You Will Never Forget Where You Were When Gwen Ifill Asked You Where You Were When You Found Out Bin Laden Was Dead

You Will Never Forget Where You Were When Gwen Ifill Asked You Where You Were When You Found Out…

You Will Never Forget Where You Were When Gwen Ifill Asked You Where You Were When You Found Out…

A blog about politics, sports, media, stuff
May 5 2011 12:59 PM

You Will Never Forget Where You Were When Gwen Ifill Asked You Where You Were When You Found Out Bin Laden Was Dead


Enough with reporting the Osama bin Laden news, OK? Time to get to the most important context: tick-tock coverage reporting every detail of the experience of reporters as they reported the news about Osama bin Laden.

Advertisement


Gwen Ifill of Washington Week—"my BlackBerry....immediately began buzzing"—has a piece in National Journal that brings the public up to date on how the dramatic events unfolded

Advertisement


[New York Times reporter Jeff] Zeleny, who was watching The King’s Speech on pay per view at home, jumped on his computer and dashed off a political news analysis piece in three big chunks (newspapers call them "takes") and sent it in. He had no idea the story would be on page 1 until he checked online hours later.

His little old story about the death of bin Laden made the front page of the whole New York Times. Who would have seen that coming? Navy SEAL Team 6 is even now drafting him a note of congratulations on the accomplishment.

Advertisement


Who else? Helene Cooper was "watching a DVR of the royal wedding." David Sanger worked "on a rented WiFi signal from an airport lounge" in Brussels. NPR's Tom Gjelten "was on a late-night run to the drug store." Slate's John Dickerson was reading "David Yaffe's book about Bob Dylan," according to Ifill. Humble doings:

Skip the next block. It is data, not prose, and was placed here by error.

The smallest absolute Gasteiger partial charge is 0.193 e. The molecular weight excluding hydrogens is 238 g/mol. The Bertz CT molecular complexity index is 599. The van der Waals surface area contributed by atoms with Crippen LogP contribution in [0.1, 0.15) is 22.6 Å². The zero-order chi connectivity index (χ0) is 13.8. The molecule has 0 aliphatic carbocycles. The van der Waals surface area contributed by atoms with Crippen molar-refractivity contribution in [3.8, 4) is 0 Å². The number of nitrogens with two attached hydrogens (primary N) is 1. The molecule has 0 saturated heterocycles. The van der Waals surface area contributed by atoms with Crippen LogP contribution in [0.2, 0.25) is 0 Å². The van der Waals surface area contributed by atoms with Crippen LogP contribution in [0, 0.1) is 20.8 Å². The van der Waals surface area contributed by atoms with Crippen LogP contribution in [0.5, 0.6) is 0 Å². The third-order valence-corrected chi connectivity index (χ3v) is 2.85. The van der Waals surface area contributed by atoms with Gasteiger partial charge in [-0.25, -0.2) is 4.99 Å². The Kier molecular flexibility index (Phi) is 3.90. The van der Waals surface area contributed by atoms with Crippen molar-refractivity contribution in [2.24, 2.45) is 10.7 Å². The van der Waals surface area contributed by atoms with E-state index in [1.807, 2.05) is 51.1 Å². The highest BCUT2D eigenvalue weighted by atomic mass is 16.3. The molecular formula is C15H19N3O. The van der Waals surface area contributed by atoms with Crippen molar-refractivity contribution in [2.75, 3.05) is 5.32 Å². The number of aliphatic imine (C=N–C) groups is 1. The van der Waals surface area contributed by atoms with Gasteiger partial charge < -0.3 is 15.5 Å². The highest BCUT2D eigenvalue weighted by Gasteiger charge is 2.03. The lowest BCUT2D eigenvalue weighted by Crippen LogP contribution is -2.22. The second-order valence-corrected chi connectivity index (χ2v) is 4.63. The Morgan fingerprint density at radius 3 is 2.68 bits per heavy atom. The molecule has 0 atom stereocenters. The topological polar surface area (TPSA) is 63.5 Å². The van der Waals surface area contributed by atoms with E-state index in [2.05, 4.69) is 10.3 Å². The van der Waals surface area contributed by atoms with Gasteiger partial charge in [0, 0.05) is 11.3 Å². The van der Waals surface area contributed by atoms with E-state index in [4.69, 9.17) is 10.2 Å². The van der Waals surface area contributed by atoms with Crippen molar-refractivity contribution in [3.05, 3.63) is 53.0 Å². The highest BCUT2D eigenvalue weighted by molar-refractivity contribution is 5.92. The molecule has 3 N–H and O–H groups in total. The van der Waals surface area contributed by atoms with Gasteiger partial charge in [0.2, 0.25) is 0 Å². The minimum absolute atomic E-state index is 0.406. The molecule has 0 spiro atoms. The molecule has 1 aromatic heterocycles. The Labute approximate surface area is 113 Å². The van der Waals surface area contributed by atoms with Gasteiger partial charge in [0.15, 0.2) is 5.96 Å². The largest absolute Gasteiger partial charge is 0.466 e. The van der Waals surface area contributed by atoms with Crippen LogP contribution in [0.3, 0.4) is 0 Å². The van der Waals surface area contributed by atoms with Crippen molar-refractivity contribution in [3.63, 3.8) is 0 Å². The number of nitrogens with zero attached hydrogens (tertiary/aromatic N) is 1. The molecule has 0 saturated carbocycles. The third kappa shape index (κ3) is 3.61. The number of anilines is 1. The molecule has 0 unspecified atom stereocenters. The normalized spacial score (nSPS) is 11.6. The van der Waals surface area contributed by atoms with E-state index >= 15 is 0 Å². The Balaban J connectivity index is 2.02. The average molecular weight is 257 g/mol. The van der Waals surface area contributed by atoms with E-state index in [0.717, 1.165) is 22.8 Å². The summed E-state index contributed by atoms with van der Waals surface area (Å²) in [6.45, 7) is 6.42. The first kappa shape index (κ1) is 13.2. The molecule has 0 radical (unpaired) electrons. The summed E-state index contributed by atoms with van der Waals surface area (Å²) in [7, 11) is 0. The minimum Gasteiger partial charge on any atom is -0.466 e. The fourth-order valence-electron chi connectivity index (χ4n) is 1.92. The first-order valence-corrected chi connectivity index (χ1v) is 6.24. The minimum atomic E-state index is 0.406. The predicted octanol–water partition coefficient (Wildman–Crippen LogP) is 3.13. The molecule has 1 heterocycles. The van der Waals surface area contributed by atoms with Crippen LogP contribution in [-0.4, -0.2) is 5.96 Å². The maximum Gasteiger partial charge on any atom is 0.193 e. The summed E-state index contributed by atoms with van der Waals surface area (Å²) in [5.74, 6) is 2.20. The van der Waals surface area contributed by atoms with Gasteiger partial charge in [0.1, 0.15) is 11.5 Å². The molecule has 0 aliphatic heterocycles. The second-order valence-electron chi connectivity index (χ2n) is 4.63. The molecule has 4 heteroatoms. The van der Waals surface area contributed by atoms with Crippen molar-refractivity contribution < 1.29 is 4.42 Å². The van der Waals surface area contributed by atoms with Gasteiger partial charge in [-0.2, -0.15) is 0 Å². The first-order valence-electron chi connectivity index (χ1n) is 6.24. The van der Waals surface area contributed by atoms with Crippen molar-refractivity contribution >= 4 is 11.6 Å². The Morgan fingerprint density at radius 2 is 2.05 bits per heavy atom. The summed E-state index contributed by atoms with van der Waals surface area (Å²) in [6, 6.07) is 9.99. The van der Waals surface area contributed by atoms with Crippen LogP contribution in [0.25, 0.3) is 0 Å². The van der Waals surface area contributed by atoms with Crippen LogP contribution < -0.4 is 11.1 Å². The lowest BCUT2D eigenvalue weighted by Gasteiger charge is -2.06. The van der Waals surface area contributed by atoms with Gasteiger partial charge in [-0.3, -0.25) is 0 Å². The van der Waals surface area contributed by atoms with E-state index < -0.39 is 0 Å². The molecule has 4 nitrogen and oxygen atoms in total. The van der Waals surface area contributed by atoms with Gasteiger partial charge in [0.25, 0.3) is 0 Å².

Advertisement
Reporters are much like everyone on Sunday nights before the work week begins.

(On Mondays, they sprout wings and antlers, and become telepathic.)


Dan Balz of The Washington Post, who won the association’s big deadline writing award Saturday night, checked his e-mail at 10:20 p.m. on Sunday and saw a presidential announcement was coming. He switched on the TV. By 11:10 p.m., he was assigned to write an analysis piece. By 12:15 a.m., he’d sent in an 1,100-word story.
Advertisement

But Ifill wasn't the only reporter digging out the tense, minute-by-minute narrative of how trained journalism professionals saw some crazy stuff on Twitter, watched a speech on TV, and then made coverage out of it.

reported that CNN's Wolf Blitzer


was at home on Sunday night watching the Washington Capitals playoff game against the Tampa Bay Lightning.

John King and Ed Henry, Byers wrote, were at that very same hockey game, in person. Henry "had to borrow a jacket from someone." (What kind of jacket? From whom? What size? Was the jacket cleaned before he returned it? When will CNN release a photograph of Ed Henry's borrowed jacket?)

The CNN hockey information was supplied by its political director, Sam Feist.

"It was a fascinating night," Feist said.